We’re not usually surprised when some of our favorite movies produce less-than-satisfying sequels. However, it can be a shock when movies we all agreed weren’t that good in the first place get another shot. Such was the feeling when we learned that Olympus Has Fallen, a critical disappointment with a 47% rating on Rotten Tomatoes, was getting a sequel. While it did well in the box office, who exactly was clamoring for a sequel to Olympus Has Fallen? (And, yep, it was called London Has Fallen, so same thing just with British accents, right?) [Update, 5/3/16: ‘London Has Fallen’ earned a 24% rating on Rotten Tomatoes.]
Hollywood has made a habit of pouring more money into these mediocre action movies trying to turn them into profitable franchises — and, to be honest, it has often paid off. Here are six other action movies that maybe didn’t deserve the second chance.
1. X-Men Origins: Wolverine
Don’t get it twisted: Everyone loves Wolverine. Especially Hugh Jackman’s Wolverine. He’s one of the most popular X-Men, so it makes sense he would get a standalone movie. But why did it have to be so bad? In this 2009 film, which has only a 38% rating on Rotten Tomatoes, we get the whole backstory of Wolverine, starting with him as a young boy discovering his mutant abilities, but critical consensus was that the exposition was too long and boring, and — aside from some good fight sequences — Jackman’s talent was wasted. There wasn’t quite enough Wolverine in X-Men Origins: Wolverine.
But as the X-Men franchise continued to rake in the big bucks for 20th Century Fox, another Wolverine film was put on the docket and came out in 2013. It should be acknowledged that the sequel, The Wolverine, was more well-received, garnering a 70% rating on Rotten Tomatoes. Maybe skip straight to that one.
We’re also hoping that the tragic use of Deadpool in X-Men Origins: Wolverine will be totally erased from our memory when we see Ryan Reynolds reprise the role in his own Marvel film.
2. The Expendables
With 41% on Rotten Tomatoes, this film didn’t get a round of applause from critics, but it sure made enough money — more than $270 million worldwide — to prove that audiences, for some strange reason, want to watch older action stars team up. The film was criticized for its lack of story, as it mostly rested on having a cast of recognizable names, including Sylvester Stallone, Jason Statham, Jet Li, and Dolph Lundgren. The cast only expanded for the second and third installments of the franchise. And, oh yeah, there’s going to be a fourth.
Yes, OK, we know: These movies make loads of money at the box office. It’s not a mystery why Hollywood isn’t willing to let go of the Transformers franchise. But we don’t have to pretend that even the first Transformers film was all that good. With a 57% rating on Rotten Tomatoes, this film was a breakout blockbuster role for now mainstream-adverse Shia LaBeouf and follows his character’s attempt to save the world from being destructed by evil Decepticons. It’s based on children’s toys, though, so it’s not like we were expecting that much out of it. While it may have impressed fans of giant bots smashing things and each other, as Bob Mondello wrote for NPR, “[f]or the bot-neutral rest of us, two-and-a-half hours of mostly incoherent special effects may be a bit much.”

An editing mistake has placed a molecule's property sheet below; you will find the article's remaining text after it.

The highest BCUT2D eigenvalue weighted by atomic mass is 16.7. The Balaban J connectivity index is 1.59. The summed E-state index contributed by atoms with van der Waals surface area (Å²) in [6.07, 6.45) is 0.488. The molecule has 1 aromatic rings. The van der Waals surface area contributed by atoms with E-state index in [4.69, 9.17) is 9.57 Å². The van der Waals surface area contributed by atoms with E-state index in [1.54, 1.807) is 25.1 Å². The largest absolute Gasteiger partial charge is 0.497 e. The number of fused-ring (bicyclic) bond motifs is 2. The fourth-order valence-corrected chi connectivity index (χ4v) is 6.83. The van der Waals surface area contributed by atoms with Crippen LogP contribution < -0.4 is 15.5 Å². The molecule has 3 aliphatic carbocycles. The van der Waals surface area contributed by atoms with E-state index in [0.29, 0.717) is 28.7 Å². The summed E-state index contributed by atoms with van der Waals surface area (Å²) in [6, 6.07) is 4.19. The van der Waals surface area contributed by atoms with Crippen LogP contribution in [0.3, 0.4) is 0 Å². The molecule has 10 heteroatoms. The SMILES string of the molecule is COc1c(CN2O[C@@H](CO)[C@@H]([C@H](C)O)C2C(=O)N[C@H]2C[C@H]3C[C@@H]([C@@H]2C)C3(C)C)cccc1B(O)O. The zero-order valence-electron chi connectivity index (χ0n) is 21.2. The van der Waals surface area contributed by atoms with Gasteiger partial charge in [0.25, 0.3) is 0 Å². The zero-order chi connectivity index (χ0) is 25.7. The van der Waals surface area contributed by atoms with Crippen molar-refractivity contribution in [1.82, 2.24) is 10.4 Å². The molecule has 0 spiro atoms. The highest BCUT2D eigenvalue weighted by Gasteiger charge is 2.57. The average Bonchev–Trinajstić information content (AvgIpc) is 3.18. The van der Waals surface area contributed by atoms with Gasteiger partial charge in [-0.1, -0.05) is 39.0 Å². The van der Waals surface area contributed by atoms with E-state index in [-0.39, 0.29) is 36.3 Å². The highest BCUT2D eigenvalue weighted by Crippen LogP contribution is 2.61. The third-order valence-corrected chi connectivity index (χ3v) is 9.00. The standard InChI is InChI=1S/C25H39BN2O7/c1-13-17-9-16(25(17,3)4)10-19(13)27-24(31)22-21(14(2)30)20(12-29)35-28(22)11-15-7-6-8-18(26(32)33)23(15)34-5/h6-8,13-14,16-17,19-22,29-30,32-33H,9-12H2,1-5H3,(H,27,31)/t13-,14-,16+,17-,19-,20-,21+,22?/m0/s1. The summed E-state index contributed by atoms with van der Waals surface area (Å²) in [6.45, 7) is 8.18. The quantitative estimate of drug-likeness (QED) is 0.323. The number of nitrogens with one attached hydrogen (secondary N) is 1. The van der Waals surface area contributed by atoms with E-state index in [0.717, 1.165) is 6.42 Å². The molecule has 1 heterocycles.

4. The Fast and the Furious
Surely when they made the first of the Fast and Furious franchise, Universal couldn’t have predicted how prolific or profitable the franchise would turn out to be. Because at its core, the first film was just a dumb action movie: fast cars, explosions, not much thought, etc. The first film, which many critics called formulaic, has a 53% on Rotten Tomatoes. The New York Post’s review said, “Yes, the whole thing is pretty dumb, and every character and every situation is familiar from better movies.” Seven movies later and no sign of slowing down, Universal Pictures is probably pretty glad it didn’t listen to the critics on this one.
This 1997 film starring Jennifer Lopez, Jon Voight, and Ice Cube follows a documentary crew’s journey through the Amazon in search of an ancient people — but they wind up in peril when they are hunted by a giant anaconda that squeezes people to death, eats them, regurgitates them, and eats them again. Sounds like a fun thing to watch. It was basically Jaws with a big snake instead of a shark, and done way less well. It underwhelmed critics and has only a 38% rating on Rotten Tomatoes, yet it received a sequel (albeit with a different cast and seven years later) called Anacondas: The Hunt for the Blood Orchid. That film got even worse reviews. It’s like Hollywood doesn’t learn, right?
6. Universal Soldier
This 1992 flick has spurred five sequels — three feature films and two TV movies — including 2012’s Universal Soldier: Day of Reckoning. Is the original the worst of them all? With only 19% on Rotten Tomatoes, it’s a wonder the following films were green-lit. The first film stars Jean-Claude Van Damme and Dolph Lundgren as undead archenemies both brought back to life by a government project called “UniSols,” which turns corpses into super-soldiers. Rolling Stone’s Peter Travers wrote, “Though the idea is dumb enough to be fun, director Roland Emmerich does the Terminator thing without much style, and the two stars bash into each other but never connect.”